Textures are encountered often on various common objects and surfaces. Many textures combine visual and tactile aspects, each serving important purposes; most obviously, a texture alters the object's appearance or tactile feeling as well as serving for visual or tactile identification and improving usability. The tactile feel and visual appearance of objects are often linked, but they may interact in unpredictable ways. Advances in high-resolution 3D printing enable highly flexible control of geometry to permit manipulation of both visual appearance and tactile properties. In this paper, we propose an optimization method to independently control the tactile properties and visual appearance of a texture. Our optimization is enabled by neural network-based models, and allows the creation of textures with a desired tactile feeling while preserving a desired visual appearance at a relatively low computational cost, for use in a variety of applications.

SESSION: Generation and inference from images

SymmetryNet: learning to predict reflectional and rotational symmetries of 3D shapes from single-view RGB-D images

We study the problem of symmetry detection of 3D shapes from single-view RGB-D images, where severely missing data renders geometric detection approach infeasible. We propose an end-to-end deep neural network which is able to predict both reflectional and rotational symmetries of 3D objects present in the input RGB-D image. Directly training a deep model for symmetry prediction, however, can quickly run into the issue of overfitting. We adopt a multi-task learning approach. Aside from symmetry axis prediction, our network is also trained to predict symmetry correspondences. In particular, given the 3D points present in the RGB-D image, our network outputs for each 3D point its symmetric counterpart corresponding to a specific predicted symmetry. In addition, our network is able to detect for a given shape multiple symmetries of different types. We also contribute a benchmark of 3D symmetry detection based on single-view RGB-D images. Extensive evaluation on the benchmark demonstrates the strong generalization ability of our method, in terms of high accuracy of both symmetry axis prediction and counterpart estimation. In particular, our method is robust in handling unseen object instances with large variation in shape, multi-symmetry composition, as well as novel object categories.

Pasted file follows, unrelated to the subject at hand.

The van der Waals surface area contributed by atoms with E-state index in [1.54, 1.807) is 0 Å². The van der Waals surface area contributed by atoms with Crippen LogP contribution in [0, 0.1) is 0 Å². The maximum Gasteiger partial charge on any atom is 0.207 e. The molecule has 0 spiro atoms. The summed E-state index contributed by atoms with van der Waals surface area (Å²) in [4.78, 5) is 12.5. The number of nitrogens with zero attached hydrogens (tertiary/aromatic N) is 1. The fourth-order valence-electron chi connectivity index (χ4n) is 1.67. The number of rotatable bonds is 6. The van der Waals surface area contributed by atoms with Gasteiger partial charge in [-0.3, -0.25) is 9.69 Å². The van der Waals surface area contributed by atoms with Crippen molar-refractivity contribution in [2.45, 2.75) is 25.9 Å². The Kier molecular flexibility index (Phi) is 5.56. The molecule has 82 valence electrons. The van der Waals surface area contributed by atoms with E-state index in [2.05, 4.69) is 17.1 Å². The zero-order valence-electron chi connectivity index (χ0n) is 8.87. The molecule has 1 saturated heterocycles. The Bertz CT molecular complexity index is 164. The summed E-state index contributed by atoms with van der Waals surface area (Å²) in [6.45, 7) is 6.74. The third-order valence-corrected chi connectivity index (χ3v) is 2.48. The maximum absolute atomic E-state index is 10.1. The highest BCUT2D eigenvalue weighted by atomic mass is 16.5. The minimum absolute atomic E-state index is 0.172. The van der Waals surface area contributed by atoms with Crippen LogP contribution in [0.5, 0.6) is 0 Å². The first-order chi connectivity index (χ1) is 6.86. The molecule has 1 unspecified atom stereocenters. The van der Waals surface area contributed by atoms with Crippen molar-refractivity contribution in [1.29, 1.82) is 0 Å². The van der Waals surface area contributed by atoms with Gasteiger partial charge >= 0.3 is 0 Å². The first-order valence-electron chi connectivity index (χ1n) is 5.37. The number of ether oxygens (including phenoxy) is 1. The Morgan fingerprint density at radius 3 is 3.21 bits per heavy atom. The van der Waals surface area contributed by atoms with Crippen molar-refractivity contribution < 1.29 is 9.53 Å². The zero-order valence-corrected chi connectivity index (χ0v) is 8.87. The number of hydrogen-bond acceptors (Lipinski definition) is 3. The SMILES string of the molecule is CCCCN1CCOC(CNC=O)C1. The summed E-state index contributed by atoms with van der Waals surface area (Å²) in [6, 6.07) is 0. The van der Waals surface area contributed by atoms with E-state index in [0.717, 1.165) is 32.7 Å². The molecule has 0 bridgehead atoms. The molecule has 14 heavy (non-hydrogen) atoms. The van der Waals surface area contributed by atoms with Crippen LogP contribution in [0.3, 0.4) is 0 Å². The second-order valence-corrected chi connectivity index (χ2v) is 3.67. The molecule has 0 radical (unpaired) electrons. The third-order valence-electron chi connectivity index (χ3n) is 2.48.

Monster mash: a single-view approach to casual 3D modeling and animation

We present a new framework for sketch-based modeling and animation of 3D organic shapes that can work entirely in an intuitive 2D domain, enabling a playful, casual experience. Unlike previous sketch-based tools, our approach does not require a tedious part-based multi-view workflow with the explicit specification of an animation rig. Instead, we combine 3D inflation with a novel rigidity-preserving, layered deformation model, ARAP-L, to produce a smooth 3D mesh that is immediately ready for animation. Moreover, the resulting model can be animated from a single viewpoint --- and without the need to handle unwanted inter-penetrations, as required by previous approaches. We demonstrate the benefit of our approach on a variety of examples produced by inexperienced users as well as professional animators. For less experienced users, our single-view approach offers a simpler modeling and animating experience than working in a 3D environment, while for professionals, it offers a quick and casual workspace for ideation.

Dynamic facial asset and rig generation from a single scan

The creation of high-fidelity computer-generated (CG) characters for films and games is tied with intensive manual labor, which involves the creation of comprehensive facial assets that are often captured using complex hardware. To simplify and accelerate this digitization process, we propose a framework for the automatic generation of high-quality dynamic facial models, including rigs which can be readily deployed for artists to polish. Our framework takes a single scan as input to generate a set of personalized blendshapes, dynamic textures, as well as secondary facial components (e.g., teeth and eyeballs). Based on a facial database with over 4, 000 scans with pore-level details, varying expressions and identities, we adopt a self-supervised neural network to learn personalized blendshapes from a set of template expressions. We also model the joint distribution between identities and expressions, enabling the inference of a full set of personalized blendshapes with dynamic appearances from a single neutral input scan. Our generated personalized face rig assets are seamlessly compatible with professional production pipelines for facial animation and rendering. We demonstrate a highly robust and effective framework on a wide range of subjects, and showcase high-fidelity facial animations with automatically generated personalized dynamic textures.